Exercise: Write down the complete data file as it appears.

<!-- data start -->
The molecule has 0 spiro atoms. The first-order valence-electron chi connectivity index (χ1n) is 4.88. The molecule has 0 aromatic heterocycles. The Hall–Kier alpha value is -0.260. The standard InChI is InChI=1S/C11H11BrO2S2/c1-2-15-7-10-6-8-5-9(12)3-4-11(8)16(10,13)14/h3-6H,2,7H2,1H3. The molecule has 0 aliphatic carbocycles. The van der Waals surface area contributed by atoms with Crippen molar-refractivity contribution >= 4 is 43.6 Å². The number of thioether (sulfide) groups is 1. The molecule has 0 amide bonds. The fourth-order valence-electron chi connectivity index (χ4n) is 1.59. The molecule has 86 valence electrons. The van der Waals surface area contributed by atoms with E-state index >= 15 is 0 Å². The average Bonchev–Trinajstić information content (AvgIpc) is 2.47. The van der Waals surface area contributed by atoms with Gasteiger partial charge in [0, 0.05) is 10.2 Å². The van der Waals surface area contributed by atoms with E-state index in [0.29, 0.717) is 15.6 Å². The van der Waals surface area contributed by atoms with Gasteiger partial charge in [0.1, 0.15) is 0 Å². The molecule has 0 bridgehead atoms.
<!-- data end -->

The molecule has 0 spiro atoms. The first-order valence-electron chi connectivity index (χ1n) is 4.88. The molecule has 0 aromatic heterocycles. The Hall–Kier alpha value is -0.260. The standard InChI is InChI=1S/C11H11BrO2S2/c1-2-15-7-10-6-8-5-9(12)3-4-11(8)16(10,13)14/h3-6H,2,7H2,1H3. The molecule has 0 aliphatic carbocycles. The van der Waals surface area contributed by atoms with Crippen molar-refractivity contribution >= 4 is 43.6 Å². The number of thioether (sulfide) groups is 1. The molecule has 0 amide bonds. The fourth-order valence-electron chi connectivity index (χ4n) is 1.59. The molecule has 86 valence electrons. The van der Waals surface area contributed by atoms with E-state index >= 15 is 0 Å². The average Bonchev–Trinajstić information content (AvgIpc) is 2.47. The van der Waals surface area contributed by atoms with Gasteiger partial charge in [0, 0.05) is 10.2 Å². The van der Waals surface area contributed by atoms with E-state index in [0.29, 0.717) is 15.6 Å². The van der Waals surface area contributed by atoms with Gasteiger partial charge in [0.1, 0.15) is 0 Å². The molecule has 0 bridgehead atoms.